Strong Leasing for Digital’s Turn-Key Projects

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Since its IPO in 2004, Digital Realty Trust (DLR) has built out more than 1 million square feet of raised floor data center space without a tenant commitment. This volume of speculative construction would once have seemed unlikely, given the flurry of overbuilding that led to the data center glut of 2002-03. But the program, now branded as Turn-Key Datacenter space, has proven to be a centerpiece of Digital Realty’s business.

Digital Realty’s Turn-Key space has been snapped up by customers including Savvis (SVVS), EDS, Computer Sciences Corp., British Telecom (BT), Cogent (CCOI), Net2EZ, Edmunds.com and CyberVerse. On Tuesday, Digital Realty announced that government hosting specialist Carpathia Hosting has leased 25,000 square feet of Turn-Key space in northern Virginia.

“Turn-Key Datacenter space is really a core product for us and fuel for Digital’s long-term growth,” said Chris Crosby, Senior Vice President of Technical Services for Digital Realty. “It’s our move-in ready data center product. We’ve got a who’s who of the Fortune 100 (as customers).”

Digital Realty has commenced 34 leases for 118,000 square feet of Turn-Key space and signed new leases for another 190,000 square feet thus far in 2007. A lease commences when the tenant occupies the facility, which often lags the lease signing by a few months. The program is accelerating in 2008, as the company currently has 440,000 square feet of new space under development. Construction usually begins without a signed lease from a tenant. Digital is focusing its new construction in the most active markets for data center leasing, and conducts ongoing research among its existing customers to assess their needs.


Digital builds out its Turn-Key space using a pod architecture that divides each property into compartmentalized data centers of between 8,000 and 12,000 square feet.

“It’s typical when we’re doing our Turn-Key space that we don’t have a lease signed, but it happens pretty quickly,” said Digital Realty CEO Mike Foust. “Typically a lease is signed within 30 to 60 days after a pod is completed.”

The pod approach is central to the program, providing an architecture that is standardized in many respects but flexible enough to customize elements of each pod for individual clients. Some pods within a facility can be designed for high-density installations, while others can have lower power and cooling requirements, allowing both Digital and its customers to make efficient use of space and energy resources.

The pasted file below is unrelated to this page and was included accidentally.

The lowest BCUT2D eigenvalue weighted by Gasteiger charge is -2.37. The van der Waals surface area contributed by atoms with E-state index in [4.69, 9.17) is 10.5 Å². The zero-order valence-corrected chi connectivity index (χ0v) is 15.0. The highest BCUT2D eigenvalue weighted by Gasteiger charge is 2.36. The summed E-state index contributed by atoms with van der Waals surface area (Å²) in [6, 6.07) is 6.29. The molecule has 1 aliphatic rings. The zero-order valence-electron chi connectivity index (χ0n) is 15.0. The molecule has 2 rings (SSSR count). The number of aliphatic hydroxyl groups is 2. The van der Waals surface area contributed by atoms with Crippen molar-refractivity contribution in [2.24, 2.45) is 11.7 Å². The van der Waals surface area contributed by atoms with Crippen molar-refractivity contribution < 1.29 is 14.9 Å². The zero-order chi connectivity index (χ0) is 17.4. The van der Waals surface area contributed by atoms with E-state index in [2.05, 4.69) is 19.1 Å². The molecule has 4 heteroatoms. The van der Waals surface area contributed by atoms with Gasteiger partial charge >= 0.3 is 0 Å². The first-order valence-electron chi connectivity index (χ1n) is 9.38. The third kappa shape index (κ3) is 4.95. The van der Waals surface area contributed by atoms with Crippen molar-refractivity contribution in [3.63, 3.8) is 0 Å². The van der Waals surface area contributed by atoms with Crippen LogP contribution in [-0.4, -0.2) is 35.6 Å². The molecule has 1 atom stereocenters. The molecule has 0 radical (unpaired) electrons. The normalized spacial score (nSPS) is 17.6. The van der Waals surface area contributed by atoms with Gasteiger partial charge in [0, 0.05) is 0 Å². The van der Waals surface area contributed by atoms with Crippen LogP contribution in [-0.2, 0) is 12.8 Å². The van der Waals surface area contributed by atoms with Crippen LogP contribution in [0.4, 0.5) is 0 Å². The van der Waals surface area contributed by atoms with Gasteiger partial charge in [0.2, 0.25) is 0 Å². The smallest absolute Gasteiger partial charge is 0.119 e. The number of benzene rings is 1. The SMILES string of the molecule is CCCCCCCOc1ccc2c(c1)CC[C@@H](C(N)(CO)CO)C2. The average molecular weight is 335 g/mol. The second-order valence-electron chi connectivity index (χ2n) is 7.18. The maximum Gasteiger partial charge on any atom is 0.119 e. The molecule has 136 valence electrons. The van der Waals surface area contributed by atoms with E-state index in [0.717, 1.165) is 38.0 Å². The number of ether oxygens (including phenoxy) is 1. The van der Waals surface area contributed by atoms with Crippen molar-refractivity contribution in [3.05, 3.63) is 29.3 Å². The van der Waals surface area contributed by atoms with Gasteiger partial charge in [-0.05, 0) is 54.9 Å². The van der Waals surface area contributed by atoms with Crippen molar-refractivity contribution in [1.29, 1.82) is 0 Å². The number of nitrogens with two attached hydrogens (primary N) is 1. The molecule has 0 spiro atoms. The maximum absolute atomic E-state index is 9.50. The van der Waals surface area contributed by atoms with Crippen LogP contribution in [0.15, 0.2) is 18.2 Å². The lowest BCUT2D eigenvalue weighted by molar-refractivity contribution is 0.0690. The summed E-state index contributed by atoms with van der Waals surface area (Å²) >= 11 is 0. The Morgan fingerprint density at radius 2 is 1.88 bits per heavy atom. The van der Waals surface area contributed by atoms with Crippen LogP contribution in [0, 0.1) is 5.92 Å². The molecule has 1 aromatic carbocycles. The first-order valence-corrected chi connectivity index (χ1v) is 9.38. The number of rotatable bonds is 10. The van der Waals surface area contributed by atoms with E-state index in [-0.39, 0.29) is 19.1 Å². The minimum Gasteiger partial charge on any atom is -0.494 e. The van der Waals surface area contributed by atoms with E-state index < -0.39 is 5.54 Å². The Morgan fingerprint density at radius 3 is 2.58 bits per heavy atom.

“The pod architecture is one of the unique advantages we have,” said Crosby. “We’re not building barns. The pod architecture allows you be capitally and architecturally efficient. We also don’t reinvent the wheel every time. It allows us to be nimble and adjust the specs as needed. We can really match to the market and not build that behemoth white elephant.”

Most pods will have dedicated power and cooling resources, including generators and UPSes. Companies leasing multiple pods can share infrastructure across several pods. “One of the fundamental issues (with open data center designs) is the lack of control,” said Crosby. “Not sharing things is a very important concept for the Fortune 500.”

By building out pods and selling finished data center space, Digital is able to lease the space at a much higher rate, as shown in the company’s 2007 leases. Digital Realty’s Turn-Key space has averaged $146 per square foot in annualized rent, while its Powered Base Building (pre-wired for fiber and power for client build-outs) leased at $34 a square foot and non-technical space averages $19 a foot. As for the economics of the Turn-Key program, the company doesn’t disclose its average construction costs, but said most buildouts range from $500 to about $920 per square foot.

“With the growth we see going forward, we think it is a very viable long-term business model,” said Crosby.

About the Author

Rich Miller is the founder and editor at large of Data Center Knowledge, and has been reporting on the data center sector since 2000. He has tracked the growing impact of high-density computing on the power and cooling of data centers, and the resulting push for improved energy efficiency in these facilities.